If you've ever been stuck in traffic caused by drivers slowing down to get a glimpse of the accident scene, you know we humans are a nosy bunch.
So it's no surprise that readers have devoured a steady stream of recent memoirs penned by people who grew up in abusive, controlling fundamentalist sects. We curiously peek into the barbed-wire edges of different faith traditions—Jewish, Mormon, and Christian—from the perspectives of their former members.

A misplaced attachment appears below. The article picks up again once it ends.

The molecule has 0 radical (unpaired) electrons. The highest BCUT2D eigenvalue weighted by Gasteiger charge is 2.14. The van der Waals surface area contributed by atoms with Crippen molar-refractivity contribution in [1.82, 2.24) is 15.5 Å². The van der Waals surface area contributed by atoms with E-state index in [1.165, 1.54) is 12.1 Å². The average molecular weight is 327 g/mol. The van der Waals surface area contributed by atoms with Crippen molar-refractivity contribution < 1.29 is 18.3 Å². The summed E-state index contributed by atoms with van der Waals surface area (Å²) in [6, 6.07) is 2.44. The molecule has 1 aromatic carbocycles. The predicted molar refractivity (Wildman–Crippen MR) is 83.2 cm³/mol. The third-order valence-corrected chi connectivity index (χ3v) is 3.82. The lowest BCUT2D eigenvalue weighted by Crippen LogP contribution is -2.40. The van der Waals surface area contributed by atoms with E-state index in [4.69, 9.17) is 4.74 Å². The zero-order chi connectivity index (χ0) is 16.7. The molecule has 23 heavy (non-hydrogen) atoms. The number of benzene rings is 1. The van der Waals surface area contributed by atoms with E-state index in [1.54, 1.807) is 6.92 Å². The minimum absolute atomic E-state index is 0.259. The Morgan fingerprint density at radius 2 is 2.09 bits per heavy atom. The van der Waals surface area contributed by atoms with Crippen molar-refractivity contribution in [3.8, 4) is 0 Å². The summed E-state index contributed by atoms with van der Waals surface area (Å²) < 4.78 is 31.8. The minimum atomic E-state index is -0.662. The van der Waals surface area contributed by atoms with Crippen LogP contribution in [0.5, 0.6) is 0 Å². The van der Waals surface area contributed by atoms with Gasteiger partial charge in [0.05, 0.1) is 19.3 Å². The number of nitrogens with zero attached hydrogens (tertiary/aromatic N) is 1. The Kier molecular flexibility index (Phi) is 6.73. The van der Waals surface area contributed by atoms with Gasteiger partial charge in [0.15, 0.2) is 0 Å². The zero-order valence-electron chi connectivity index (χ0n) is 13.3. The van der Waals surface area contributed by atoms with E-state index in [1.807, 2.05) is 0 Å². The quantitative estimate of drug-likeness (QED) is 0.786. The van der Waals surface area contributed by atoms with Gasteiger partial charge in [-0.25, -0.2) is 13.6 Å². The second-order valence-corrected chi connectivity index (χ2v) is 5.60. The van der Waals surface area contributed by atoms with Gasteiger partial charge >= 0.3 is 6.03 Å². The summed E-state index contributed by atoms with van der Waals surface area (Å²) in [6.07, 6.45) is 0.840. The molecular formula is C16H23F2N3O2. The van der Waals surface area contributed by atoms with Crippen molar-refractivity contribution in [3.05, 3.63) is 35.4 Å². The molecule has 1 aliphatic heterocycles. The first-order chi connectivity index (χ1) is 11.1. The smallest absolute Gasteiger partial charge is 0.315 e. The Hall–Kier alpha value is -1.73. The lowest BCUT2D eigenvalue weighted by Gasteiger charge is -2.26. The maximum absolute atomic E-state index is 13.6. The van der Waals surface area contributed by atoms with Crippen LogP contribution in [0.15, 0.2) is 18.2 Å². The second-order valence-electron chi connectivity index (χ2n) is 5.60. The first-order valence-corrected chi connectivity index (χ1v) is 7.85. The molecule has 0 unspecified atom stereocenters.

While the theology may differ, the plotlines in this popular genre vary little: the author's childhood was a horror, leaving the group required great courage, and integrating into mainstream society afterwards remains a disorienting, difficult process. Popular blogger Elizabeth Esther's Girl at the End of the World: My Escape From Fundamentalism in Search of a Faith with a Future, set to release next Tuesday, March 18, is a recent addition to the genre.
Are these stories (and similarly-themed blogs, films, ...1